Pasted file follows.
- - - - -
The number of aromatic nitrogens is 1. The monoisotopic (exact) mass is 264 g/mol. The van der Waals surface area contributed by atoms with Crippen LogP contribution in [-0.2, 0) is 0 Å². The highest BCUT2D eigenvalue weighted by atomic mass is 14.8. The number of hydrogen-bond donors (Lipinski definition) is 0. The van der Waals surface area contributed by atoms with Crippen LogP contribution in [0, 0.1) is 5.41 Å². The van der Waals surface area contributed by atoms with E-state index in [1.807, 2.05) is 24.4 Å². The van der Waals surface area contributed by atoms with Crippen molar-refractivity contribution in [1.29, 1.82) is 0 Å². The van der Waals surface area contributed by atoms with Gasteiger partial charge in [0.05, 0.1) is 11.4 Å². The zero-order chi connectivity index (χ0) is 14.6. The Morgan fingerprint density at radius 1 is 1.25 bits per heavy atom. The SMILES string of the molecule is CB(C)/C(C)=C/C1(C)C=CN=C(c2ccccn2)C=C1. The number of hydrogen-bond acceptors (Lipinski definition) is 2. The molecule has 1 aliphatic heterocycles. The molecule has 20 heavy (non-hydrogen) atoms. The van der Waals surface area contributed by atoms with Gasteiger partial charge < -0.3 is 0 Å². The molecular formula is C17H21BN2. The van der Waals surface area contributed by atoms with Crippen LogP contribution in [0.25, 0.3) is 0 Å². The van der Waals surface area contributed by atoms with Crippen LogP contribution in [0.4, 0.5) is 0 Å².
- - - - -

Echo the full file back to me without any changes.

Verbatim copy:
The number of aromatic nitrogens is 1. The monoisotopic (exact) mass is 264 g/mol. The van der Waals surface area contributed by atoms with Crippen LogP contribution in [-0.2, 0) is 0 Å². The highest BCUT2D eigenvalue weighted by atomic mass is 14.8. The number of hydrogen-bond donors (Lipinski definition) is 0. The van der Waals surface area contributed by atoms with Crippen LogP contribution in [0, 0.1) is 5.41 Å². The van der Waals surface area contributed by atoms with E-state index in [1.807, 2.05) is 24.4 Å². The van der Waals surface area contributed by atoms with Crippen molar-refractivity contribution in [1.29, 1.82) is 0 Å². The van der Waals surface area contributed by atoms with Gasteiger partial charge in [0.05, 0.1) is 11.4 Å². The zero-order chi connectivity index (χ0) is 14.6. The Morgan fingerprint density at radius 1 is 1.25 bits per heavy atom. The SMILES string of the molecule is CB(C)/C(C)=C/C1(C)C=CN=C(c2ccccn2)C=C1. The number of hydrogen-bond acceptors (Lipinski definition) is 2. The molecule has 1 aliphatic heterocycles. The molecule has 20 heavy (non-hydrogen) atoms. The van der Waals surface area contributed by atoms with Gasteiger partial charge < -0.3 is 0 Å². The molecular formula is C17H21BN2. The van der Waals surface area contributed by atoms with Crippen LogP contribution in [0.25, 0.3) is 0 Å². The van der Waals surface area contributed by atoms with Crippen LogP contribution in [0.4, 0.5) is 0 Å².